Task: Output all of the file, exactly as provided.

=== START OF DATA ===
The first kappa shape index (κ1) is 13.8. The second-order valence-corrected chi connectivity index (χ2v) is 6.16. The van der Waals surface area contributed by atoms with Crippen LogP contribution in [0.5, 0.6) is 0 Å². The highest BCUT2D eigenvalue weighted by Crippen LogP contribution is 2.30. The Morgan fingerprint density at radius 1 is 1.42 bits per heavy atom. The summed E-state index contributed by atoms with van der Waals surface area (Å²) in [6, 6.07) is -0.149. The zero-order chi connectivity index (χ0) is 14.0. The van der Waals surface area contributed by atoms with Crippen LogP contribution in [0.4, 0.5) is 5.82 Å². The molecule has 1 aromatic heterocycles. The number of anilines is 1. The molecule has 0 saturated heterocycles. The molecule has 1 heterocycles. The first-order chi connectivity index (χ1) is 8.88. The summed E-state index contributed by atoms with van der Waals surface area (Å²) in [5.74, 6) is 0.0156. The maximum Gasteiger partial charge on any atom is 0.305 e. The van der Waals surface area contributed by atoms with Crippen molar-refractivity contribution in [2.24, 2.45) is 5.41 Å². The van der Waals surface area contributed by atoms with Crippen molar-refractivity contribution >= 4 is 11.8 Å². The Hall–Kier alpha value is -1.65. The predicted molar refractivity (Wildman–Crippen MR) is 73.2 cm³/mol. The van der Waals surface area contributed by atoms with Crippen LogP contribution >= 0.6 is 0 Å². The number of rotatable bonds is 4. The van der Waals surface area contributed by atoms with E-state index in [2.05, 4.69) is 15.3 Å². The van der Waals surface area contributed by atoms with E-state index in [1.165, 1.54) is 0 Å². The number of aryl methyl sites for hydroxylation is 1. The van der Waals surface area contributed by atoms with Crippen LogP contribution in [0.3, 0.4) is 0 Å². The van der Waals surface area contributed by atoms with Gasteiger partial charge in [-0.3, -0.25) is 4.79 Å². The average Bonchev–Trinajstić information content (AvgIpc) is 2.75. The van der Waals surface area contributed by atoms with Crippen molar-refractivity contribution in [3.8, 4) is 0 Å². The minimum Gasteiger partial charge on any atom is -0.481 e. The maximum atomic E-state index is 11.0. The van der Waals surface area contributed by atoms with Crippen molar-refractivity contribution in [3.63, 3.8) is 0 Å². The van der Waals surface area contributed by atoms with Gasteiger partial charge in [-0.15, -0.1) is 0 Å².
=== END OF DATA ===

The first kappa shape index (κ1) is 13.8. The second-order valence-corrected chi connectivity index (χ2v) is 6.16. The van der Waals surface area contributed by atoms with Crippen LogP contribution in [0.5, 0.6) is 0 Å². The highest BCUT2D eigenvalue weighted by Crippen LogP contribution is 2.30. The Morgan fingerprint density at radius 1 is 1.42 bits per heavy atom. The summed E-state index contributed by atoms with van der Waals surface area (Å²) in [6, 6.07) is -0.149. The zero-order chi connectivity index (χ0) is 14.0. The van der Waals surface area contributed by atoms with Crippen LogP contribution in [0.4, 0.5) is 5.82 Å². The molecule has 1 aromatic heterocycles. The number of anilines is 1. The molecule has 0 saturated heterocycles. The molecule has 1 heterocycles. The first-order chi connectivity index (χ1) is 8.88. The summed E-state index contributed by atoms with van der Waals surface area (Å²) in [5.74, 6) is 0.0156. The maximum Gasteiger partial charge on any atom is 0.305 e. The van der Waals surface area contributed by atoms with Crippen molar-refractivity contribution in [2.24, 2.45) is 5.41 Å². The van der Waals surface area contributed by atoms with Crippen molar-refractivity contribution >= 4 is 11.8 Å². The Hall–Kier alpha value is -1.65. The predicted molar refractivity (Wildman–Crippen MR) is 73.2 cm³/mol. The van der Waals surface area contributed by atoms with Crippen LogP contribution >= 0.6 is 0 Å². The number of rotatable bonds is 4. The van der Waals surface area contributed by atoms with E-state index in [2.05, 4.69) is 15.3 Å². The van der Waals surface area contributed by atoms with E-state index in [1.165, 1.54) is 0 Å². The number of aryl methyl sites for hydroxylation is 1. The van der Waals surface area contributed by atoms with Crippen LogP contribution in [0.3, 0.4) is 0 Å². The van der Waals surface area contributed by atoms with Gasteiger partial charge in [-0.3, -0.25) is 4.79 Å². The average Bonchev–Trinajstić information content (AvgIpc) is 2.75. The van der Waals surface area contributed by atoms with Crippen molar-refractivity contribution in [3.8, 4) is 0 Å². The minimum Gasteiger partial charge on any atom is -0.481 e. The maximum atomic E-state index is 11.0. The van der Waals surface area contributed by atoms with Crippen molar-refractivity contribution in [3.63, 3.8) is 0 Å². The van der Waals surface area contributed by atoms with Gasteiger partial charge in [-0.15, -0.1) is 0 Å².